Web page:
#998 – UTF-8 Encoding

Unicode maps characters into their corresponding code points, i.e. a numeric value that represents that character.  A character encoding scheme then dictates how each code point is represented as a series of bits so that it can be stored in memory or on disk.

UTF-8 is the most common character encoding when transferring data over the web, i.e. via XML or HTML.  UTF-8 uses from 1 to 4 bytes to represent each code point.

The full range of Unicode code points, from U+000000 through U+10FFFF, are encoded with UTF-8 as follows:

  • U+0000 to U+007F: 1 byte, storing code point exactly (identical to ASCII)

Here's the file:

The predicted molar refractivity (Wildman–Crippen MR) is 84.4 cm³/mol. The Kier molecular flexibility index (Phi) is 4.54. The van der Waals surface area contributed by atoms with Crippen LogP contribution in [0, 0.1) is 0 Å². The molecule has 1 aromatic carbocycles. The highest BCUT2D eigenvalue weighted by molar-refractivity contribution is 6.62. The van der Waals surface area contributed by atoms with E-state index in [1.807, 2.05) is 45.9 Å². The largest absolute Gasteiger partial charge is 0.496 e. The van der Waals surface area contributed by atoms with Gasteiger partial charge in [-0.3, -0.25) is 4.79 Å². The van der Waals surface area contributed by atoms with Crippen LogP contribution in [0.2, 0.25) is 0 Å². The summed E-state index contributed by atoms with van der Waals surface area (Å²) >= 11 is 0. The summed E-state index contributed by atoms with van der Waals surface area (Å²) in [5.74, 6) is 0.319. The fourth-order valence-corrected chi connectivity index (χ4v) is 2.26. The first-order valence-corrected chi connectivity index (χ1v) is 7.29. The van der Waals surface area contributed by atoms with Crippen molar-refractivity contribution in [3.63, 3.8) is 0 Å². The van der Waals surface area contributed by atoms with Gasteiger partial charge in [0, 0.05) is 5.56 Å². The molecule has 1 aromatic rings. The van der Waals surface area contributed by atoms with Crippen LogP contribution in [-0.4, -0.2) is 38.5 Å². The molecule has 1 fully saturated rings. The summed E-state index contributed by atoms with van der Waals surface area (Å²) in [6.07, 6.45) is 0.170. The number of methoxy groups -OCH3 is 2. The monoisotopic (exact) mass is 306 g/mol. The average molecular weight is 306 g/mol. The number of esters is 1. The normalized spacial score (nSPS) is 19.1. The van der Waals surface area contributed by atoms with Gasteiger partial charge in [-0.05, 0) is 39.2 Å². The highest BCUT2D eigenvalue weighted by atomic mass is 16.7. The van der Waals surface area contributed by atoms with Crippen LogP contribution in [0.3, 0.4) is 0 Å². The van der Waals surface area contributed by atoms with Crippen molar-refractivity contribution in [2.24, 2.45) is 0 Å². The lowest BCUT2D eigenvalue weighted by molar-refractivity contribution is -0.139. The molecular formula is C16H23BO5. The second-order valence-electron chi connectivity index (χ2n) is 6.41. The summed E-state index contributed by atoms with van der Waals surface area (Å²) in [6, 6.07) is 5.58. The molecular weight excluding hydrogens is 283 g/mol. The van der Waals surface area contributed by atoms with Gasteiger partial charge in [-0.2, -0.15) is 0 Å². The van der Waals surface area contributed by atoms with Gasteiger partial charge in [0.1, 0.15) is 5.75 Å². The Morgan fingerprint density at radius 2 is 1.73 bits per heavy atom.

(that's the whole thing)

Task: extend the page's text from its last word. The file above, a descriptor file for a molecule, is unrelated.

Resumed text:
• U+0080 to U+07FF: 2 bytes for 11 bits – 110x xxxx, 10xx xxxx
  • U+0800 to U+FFFF: 3 bytes for 16 bits – 1110 xxxx, 10xx xxxx, 10xx xxxx
  • U+10000 to U+10FFFF: 4 bytes for 21 bits – 1111 0xxx, 10xx xxxx, 10xx xxxx, 10xx xxxx

English text requires 1 byte per character.

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About Sean
Software developer in the Twin Cities area, passionate about software development and sailing.

3 Responses to #998 – UTF-8 Encoding

  1. Pingback: #999 – Some Examples of UTF-16 and UTF-8 Encoding | 2,000 Things You Should Know About C#

  2. Pingback: #1,000 – UTF-8 and ASCII | 2,000 Things You Should Know About C#

  3. Pingback: #1,002 – Specifying Character Encoding when Writing to a File | 2,000 Things You Should Know About C#

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